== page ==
Victoria Cross : Lieutenant Colonel C G W Anderson, 2/19 Battalion, AIF

Accession Number REL/18489.001
Collection type Heraldry
Object type Award
Physical description Bronze
Location Main Bld: Hall of Valour: Main Hall: Malaya 1942
Maker Hancocks
Place made United Kingdom: England, Greater London
Date made c 1942
Conflict Second World War, 1939-1945

Victoria Cross. Engraved reverse suspender with recipient's details; engraved reverse cross with date of action.

History / Summary

Lieutenant Colonel Charles Groves Wright Anderson NX12595 was born at Newlands, Cape Town, South Africa on 12 February 1897. The son of Alfred Gerald Wright and Emma Louise Antoinette (nee Trossaert) Anderson, Charles’ childhood was spent on the family farm near Nairobi in Kenya where he attended a state school before being sent to England to complete his education.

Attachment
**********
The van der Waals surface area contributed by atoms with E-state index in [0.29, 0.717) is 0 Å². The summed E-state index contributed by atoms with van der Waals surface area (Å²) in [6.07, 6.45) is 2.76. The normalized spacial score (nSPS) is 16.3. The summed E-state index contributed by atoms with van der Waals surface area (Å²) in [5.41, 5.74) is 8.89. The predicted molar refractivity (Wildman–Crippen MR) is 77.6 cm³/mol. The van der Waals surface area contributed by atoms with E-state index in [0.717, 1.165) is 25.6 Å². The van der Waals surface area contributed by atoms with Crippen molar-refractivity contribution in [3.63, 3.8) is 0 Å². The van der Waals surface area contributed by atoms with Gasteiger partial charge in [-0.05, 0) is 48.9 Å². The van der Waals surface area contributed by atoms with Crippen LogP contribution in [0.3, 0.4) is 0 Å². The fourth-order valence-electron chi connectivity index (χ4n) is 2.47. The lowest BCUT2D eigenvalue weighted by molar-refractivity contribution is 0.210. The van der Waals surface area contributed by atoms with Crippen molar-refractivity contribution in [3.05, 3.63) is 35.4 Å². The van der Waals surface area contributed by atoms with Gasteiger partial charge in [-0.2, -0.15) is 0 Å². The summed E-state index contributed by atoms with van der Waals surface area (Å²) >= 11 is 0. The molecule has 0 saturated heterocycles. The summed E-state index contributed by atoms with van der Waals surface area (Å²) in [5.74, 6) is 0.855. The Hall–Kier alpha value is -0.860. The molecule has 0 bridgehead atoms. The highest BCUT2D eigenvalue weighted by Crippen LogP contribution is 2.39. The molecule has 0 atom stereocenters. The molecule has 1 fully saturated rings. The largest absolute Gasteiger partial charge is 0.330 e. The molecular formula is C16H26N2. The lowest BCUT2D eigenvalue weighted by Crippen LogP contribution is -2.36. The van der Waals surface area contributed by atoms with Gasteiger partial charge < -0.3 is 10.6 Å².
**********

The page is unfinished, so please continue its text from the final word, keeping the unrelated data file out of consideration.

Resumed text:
Anderson returned to Kenya and following the outbreak of the First World War joined the Kenya Defence Force in November 1914. The following year he enlisted as a gunner with the Calcutta Volunteer Battery before being commissioned as a lieutenant in the 3rd Battalion King’s African Rifles in October 1916. For his actions during the Battle of Nhamacurra against the German backed Askari in Portuguese East Africa (Mozambique) in July 1918 he was awarded the Military Cross. He was promoted to captain shortly before his service was terminated in February 1919.

Following the end of the war Anderson returned to Kenya and managed a farming property in the Rift Valley. He continued to be active in the community during peacetime, serving as chairman of the Kenya Settlers’ Association and, in 1932, as a captain in the Kenya Defence Force. On 21 February the previous year, Anderson wed Edith Marion Tout, of New South Wales, in Nairobi. In 1935, the family including three young children migrated to Australia and settled on ‘Fernhill’, a grazing property near Young in New South Wales.